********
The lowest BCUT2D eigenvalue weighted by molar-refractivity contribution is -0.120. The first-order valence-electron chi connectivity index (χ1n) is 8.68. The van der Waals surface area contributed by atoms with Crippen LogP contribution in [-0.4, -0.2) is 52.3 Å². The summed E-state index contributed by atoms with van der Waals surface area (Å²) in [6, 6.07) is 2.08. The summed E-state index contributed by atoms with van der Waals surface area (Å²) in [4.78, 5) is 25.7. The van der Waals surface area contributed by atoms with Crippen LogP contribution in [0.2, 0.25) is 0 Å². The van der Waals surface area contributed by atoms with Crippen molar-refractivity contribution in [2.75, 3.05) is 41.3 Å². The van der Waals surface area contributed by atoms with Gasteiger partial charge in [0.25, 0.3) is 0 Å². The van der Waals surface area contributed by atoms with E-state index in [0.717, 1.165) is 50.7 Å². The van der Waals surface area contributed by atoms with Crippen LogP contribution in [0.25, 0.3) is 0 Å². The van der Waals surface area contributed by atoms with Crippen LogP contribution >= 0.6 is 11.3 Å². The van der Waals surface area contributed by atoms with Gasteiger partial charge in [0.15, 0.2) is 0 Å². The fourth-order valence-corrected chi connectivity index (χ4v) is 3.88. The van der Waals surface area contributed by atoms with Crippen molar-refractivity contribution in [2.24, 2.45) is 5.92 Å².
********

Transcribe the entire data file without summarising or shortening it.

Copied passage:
The lowest BCUT2D eigenvalue weighted by molar-refractivity contribution is -0.120. The first-order valence-electron chi connectivity index (χ1n) is 8.68. The van der Waals surface area contributed by atoms with Crippen LogP contribution in [-0.4, -0.2) is 52.3 Å². The summed E-state index contributed by atoms with van der Waals surface area (Å²) in [6, 6.07) is 2.08. The summed E-state index contributed by atoms with van der Waals surface area (Å²) in [4.78, 5) is 25.7. The van der Waals surface area contributed by atoms with Crippen LogP contribution in [0.2, 0.25) is 0 Å². The van der Waals surface area contributed by atoms with Crippen molar-refractivity contribution in [2.75, 3.05) is 41.3 Å². The van der Waals surface area contributed by atoms with Gasteiger partial charge in [0.25, 0.3) is 0 Å². The van der Waals surface area contributed by atoms with E-state index in [0.717, 1.165) is 50.7 Å². The van der Waals surface area contributed by atoms with Crippen LogP contribution in [0.25, 0.3) is 0 Å². The van der Waals surface area contributed by atoms with Crippen LogP contribution >= 0.6 is 11.3 Å². The van der Waals surface area contributed by atoms with Gasteiger partial charge in [0.15, 0.2) is 0 Å². The fourth-order valence-corrected chi connectivity index (χ4v) is 3.88. The van der Waals surface area contributed by atoms with Crippen molar-refractivity contribution in [2.24, 2.45) is 5.92 Å².